How Is My Due Date Calculated, and How Does It Relate to My Prenatal Testing Timeline?


How Is My Due Date Calculated, and How Does It Relate to My Prenatal Testing Timeline?


Written by: Jenny Daniels

One of the first questions most women ask when they find out they’re pregnant is, “when’s my due date?”

Although this is an exciting time to start preparing for the arrival of your baby, due dates are calculated right away for another very important reason. Throughout your pregnancy, you will be given options for prenatal testing, which will analyze the health of your baby. Each test has a timeline of when it can be performed in relation to the gestational age of the baby.

How Is My Due Date Calculated?

Your physician will calculate your due date by counting 280 days from the first day of your last period. This is assuming that you have an average menstrual cycle of 28 days. However, every woman is different, and the length of your menstrual cycle will add some variance to the arrival day of your baby.

To calculate the length of your menstrual cycle, note the first day of your last menstrual period. Then, count the number of days that passed until the first day of the following menstrual period. This number is the length of your cycle.

Your physician may also conduct an ultrasound each trimester to confirm the gestational age of the baby or if the date of your last menstrual period is not known.

This Is Only an Estimate

About 5% of women give birth on their due date. It is difficult to calculate an exact due date because it is often difficult for a couple to know exactly what date conception occurred. For this reason, physicians count from the first day of your last menstrual period.

Although few women actually give birth on their calculated due date, it is important for your doctor to determine a due date that is as accurate as possible in order to adhere to any timeline regarding necessary or optional testing.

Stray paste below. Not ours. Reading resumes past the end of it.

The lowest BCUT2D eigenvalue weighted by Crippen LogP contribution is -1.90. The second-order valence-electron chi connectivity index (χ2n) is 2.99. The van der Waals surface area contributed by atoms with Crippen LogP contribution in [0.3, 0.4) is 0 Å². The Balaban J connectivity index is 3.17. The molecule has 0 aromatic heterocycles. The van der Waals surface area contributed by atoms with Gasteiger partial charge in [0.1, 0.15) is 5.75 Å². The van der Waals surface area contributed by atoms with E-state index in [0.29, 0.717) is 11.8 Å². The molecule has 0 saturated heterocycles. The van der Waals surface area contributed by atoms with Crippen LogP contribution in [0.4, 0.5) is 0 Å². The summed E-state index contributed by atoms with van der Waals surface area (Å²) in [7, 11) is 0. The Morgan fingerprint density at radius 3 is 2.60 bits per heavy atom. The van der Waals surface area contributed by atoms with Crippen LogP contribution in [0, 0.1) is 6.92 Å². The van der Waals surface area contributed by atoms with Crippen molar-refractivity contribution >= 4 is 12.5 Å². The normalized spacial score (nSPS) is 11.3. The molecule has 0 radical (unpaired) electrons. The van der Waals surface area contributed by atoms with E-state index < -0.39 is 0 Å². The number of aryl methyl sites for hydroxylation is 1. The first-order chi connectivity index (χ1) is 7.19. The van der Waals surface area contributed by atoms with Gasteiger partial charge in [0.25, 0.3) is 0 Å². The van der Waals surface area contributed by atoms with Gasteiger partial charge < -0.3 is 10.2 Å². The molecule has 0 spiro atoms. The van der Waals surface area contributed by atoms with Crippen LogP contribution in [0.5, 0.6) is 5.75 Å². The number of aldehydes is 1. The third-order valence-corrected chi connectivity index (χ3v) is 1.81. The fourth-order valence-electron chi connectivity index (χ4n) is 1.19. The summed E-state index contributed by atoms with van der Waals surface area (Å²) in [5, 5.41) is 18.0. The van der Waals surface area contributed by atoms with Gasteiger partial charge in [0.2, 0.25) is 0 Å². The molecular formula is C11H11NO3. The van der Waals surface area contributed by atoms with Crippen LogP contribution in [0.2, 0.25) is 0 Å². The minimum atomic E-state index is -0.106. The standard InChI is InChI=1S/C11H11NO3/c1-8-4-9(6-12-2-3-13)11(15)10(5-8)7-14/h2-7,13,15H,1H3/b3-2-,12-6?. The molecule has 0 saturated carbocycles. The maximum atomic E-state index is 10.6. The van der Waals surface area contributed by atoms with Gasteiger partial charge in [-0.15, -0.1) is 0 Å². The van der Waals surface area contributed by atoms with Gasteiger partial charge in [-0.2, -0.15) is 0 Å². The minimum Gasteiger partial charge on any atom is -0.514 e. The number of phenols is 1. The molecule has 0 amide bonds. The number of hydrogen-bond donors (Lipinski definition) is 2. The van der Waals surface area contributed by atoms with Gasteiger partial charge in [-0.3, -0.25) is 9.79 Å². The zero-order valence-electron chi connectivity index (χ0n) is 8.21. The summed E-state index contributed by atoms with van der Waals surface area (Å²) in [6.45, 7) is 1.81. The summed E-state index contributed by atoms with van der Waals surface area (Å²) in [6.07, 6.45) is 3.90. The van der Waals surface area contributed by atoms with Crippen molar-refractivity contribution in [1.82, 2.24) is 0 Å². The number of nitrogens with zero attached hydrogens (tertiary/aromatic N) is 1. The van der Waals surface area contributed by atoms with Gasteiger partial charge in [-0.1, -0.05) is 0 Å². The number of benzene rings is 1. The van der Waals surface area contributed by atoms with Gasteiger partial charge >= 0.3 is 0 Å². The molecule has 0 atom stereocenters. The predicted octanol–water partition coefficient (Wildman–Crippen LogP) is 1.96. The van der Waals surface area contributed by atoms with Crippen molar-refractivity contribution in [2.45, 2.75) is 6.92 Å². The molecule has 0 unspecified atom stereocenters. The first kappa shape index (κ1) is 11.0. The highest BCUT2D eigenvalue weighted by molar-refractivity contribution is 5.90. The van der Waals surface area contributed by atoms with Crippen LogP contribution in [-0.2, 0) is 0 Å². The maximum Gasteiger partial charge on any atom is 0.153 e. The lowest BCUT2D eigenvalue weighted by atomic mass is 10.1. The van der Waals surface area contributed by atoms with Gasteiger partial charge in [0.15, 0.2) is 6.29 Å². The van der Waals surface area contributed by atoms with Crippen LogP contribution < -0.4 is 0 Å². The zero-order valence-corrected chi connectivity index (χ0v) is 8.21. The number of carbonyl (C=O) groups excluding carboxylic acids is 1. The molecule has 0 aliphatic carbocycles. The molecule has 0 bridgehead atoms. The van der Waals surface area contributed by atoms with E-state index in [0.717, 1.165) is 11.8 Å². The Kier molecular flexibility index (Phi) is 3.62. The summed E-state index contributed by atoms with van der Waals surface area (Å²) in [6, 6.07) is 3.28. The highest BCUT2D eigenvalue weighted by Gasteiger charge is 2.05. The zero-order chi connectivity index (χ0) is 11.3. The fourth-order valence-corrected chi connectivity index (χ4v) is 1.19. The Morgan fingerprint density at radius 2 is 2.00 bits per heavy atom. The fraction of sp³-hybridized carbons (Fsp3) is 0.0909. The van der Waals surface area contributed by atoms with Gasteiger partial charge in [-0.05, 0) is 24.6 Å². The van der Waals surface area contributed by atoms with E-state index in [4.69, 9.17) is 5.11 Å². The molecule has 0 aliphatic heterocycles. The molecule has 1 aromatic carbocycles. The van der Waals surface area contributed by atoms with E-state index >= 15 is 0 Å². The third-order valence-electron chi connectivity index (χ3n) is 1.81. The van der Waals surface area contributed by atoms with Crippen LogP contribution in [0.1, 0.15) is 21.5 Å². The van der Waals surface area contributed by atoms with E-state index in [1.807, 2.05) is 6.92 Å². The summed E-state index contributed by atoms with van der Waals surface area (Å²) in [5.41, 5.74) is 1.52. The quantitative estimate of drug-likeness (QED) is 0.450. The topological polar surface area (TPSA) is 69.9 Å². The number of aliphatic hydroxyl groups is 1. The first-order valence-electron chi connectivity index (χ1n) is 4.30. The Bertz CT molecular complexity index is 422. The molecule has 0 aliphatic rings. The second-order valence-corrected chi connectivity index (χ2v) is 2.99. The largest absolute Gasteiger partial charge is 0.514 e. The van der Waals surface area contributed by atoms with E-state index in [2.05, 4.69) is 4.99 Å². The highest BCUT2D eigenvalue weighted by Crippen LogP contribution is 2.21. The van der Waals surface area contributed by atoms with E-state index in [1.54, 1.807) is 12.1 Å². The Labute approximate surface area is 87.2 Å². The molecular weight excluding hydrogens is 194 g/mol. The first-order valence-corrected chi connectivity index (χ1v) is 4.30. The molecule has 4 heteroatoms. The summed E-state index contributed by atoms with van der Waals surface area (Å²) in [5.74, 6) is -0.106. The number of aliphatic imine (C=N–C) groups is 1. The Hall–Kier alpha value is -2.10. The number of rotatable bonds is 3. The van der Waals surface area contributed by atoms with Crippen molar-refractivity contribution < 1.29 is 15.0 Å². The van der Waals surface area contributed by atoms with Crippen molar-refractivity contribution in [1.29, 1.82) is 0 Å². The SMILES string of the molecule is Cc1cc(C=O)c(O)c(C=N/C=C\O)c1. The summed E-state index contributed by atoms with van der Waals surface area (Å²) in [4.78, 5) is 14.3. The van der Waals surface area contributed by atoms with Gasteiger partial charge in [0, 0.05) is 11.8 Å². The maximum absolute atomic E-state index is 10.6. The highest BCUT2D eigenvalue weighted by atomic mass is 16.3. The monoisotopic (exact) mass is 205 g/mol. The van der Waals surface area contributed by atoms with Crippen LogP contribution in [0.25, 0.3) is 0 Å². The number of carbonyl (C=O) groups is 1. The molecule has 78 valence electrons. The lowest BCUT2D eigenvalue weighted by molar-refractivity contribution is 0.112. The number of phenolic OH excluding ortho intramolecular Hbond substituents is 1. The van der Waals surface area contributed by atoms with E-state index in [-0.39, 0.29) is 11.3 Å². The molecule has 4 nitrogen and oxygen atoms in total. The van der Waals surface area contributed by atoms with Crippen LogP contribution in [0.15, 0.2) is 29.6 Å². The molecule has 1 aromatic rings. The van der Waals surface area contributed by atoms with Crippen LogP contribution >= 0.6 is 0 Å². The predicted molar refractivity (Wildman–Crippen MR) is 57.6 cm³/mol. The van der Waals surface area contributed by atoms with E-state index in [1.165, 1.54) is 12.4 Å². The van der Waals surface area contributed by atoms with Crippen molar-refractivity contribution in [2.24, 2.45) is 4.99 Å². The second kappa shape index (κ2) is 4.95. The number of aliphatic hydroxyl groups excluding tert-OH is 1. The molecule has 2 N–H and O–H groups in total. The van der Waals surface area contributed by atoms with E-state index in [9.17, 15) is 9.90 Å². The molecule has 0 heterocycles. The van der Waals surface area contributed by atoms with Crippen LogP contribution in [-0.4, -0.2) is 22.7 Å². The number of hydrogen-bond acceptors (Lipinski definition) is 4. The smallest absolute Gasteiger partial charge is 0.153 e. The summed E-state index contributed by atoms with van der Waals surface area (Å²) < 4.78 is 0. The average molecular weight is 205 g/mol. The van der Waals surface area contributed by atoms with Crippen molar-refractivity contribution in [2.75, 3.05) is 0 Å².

How My Due Date Affects the Prenatal Testing Timeline

Your obstetrician will be closely monitoring the health of your baby throughout your pregnancy. Part of this process may involve prenatal testing. Obstetricians are offering women the option of prenatal testing in order to analyze the risk that their baby has a chromosomal disorder or a neural tube defect. These tests are not mandatory, and it is your choice to decide if they will be conducted.

There are multiple tests available including non-invasive prenatal genetic testing, which involves a simple blood draw from the mother, and invasive procedures such as CVS and amniocentesis.

Each test has its own timeline and restrictions as to when it can be performed. For example a mother with an elevated risk of having a baby with a chromosomal abnormality may prefer to be tested as soon as possible – this allows her more time to prepare for the arrival of her baby. In this case, she may opt for non-invasive prenatal screening, which can be performed as early as week 10 in her pregnancy.

For individuals whose prenatal screening results suggest an elevated risk of a chromosomal abnormality, the next step might be to perform CVS or amniocentesis. CVS may only be performed between week 10 – 13 while amniocentesis can be performed between week 15 – 20 of pregnancy.

Discuss Testing Options With Your Healthcare Provider

It is important to speak with your healthcare provider or genetic counselor about prenatal testing. These healthcare providers will help you understand the timeline of each test as well as answer any questions you may have regarding the process.

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